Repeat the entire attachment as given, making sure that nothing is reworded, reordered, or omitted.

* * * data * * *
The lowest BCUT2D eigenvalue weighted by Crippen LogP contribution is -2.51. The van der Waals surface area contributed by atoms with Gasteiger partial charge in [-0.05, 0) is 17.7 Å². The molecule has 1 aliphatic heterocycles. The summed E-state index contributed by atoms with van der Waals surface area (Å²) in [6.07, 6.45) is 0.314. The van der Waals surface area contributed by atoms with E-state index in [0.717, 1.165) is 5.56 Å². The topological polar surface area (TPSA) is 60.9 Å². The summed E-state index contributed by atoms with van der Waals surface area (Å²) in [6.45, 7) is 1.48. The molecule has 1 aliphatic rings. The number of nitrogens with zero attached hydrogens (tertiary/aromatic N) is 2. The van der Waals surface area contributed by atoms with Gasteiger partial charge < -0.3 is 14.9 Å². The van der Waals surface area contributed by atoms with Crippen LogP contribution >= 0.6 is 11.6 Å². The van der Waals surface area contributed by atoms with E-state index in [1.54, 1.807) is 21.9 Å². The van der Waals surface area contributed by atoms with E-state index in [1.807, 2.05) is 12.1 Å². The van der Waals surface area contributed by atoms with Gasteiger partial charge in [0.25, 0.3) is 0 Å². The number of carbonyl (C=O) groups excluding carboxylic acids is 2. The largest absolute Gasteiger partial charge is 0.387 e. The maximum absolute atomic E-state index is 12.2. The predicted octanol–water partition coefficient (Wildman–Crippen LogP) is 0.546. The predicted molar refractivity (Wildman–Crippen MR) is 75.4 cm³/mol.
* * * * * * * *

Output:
The lowest BCUT2D eigenvalue weighted by Crippen LogP contribution is -2.51. The van der Waals surface area contributed by atoms with Gasteiger partial charge in [-0.05, 0) is 17.7 Å². The molecule has 1 aliphatic heterocycles. The summed E-state index contributed by atoms with van der Waals surface area (Å²) in [6.07, 6.45) is 0.314. The van der Waals surface area contributed by atoms with E-state index in [0.717, 1.165) is 5.56 Å². The topological polar surface area (TPSA) is 60.9 Å². The summed E-state index contributed by atoms with van der Waals surface area (Å²) in [6.45, 7) is 1.48. The molecule has 1 aliphatic rings. The number of nitrogens with zero attached hydrogens (tertiary/aromatic N) is 2. The van der Waals surface area contributed by atoms with Gasteiger partial charge < -0.3 is 14.9 Å². The van der Waals surface area contributed by atoms with Crippen LogP contribution >= 0.6 is 11.6 Å². The van der Waals surface area contributed by atoms with E-state index in [1.54, 1.807) is 21.9 Å². The van der Waals surface area contributed by atoms with E-state index in [1.807, 2.05) is 12.1 Å². The van der Waals surface area contributed by atoms with Gasteiger partial charge in [0.25, 0.3) is 0 Å². The number of carbonyl (C=O) groups excluding carboxylic acids is 2. The largest absolute Gasteiger partial charge is 0.387 e. The maximum absolute atomic E-state index is 12.2. The predicted octanol–water partition coefficient (Wildman–Crippen LogP) is 0.546. The predicted molar refractivity (Wildman–Crippen MR) is 75.4 cm³/mol.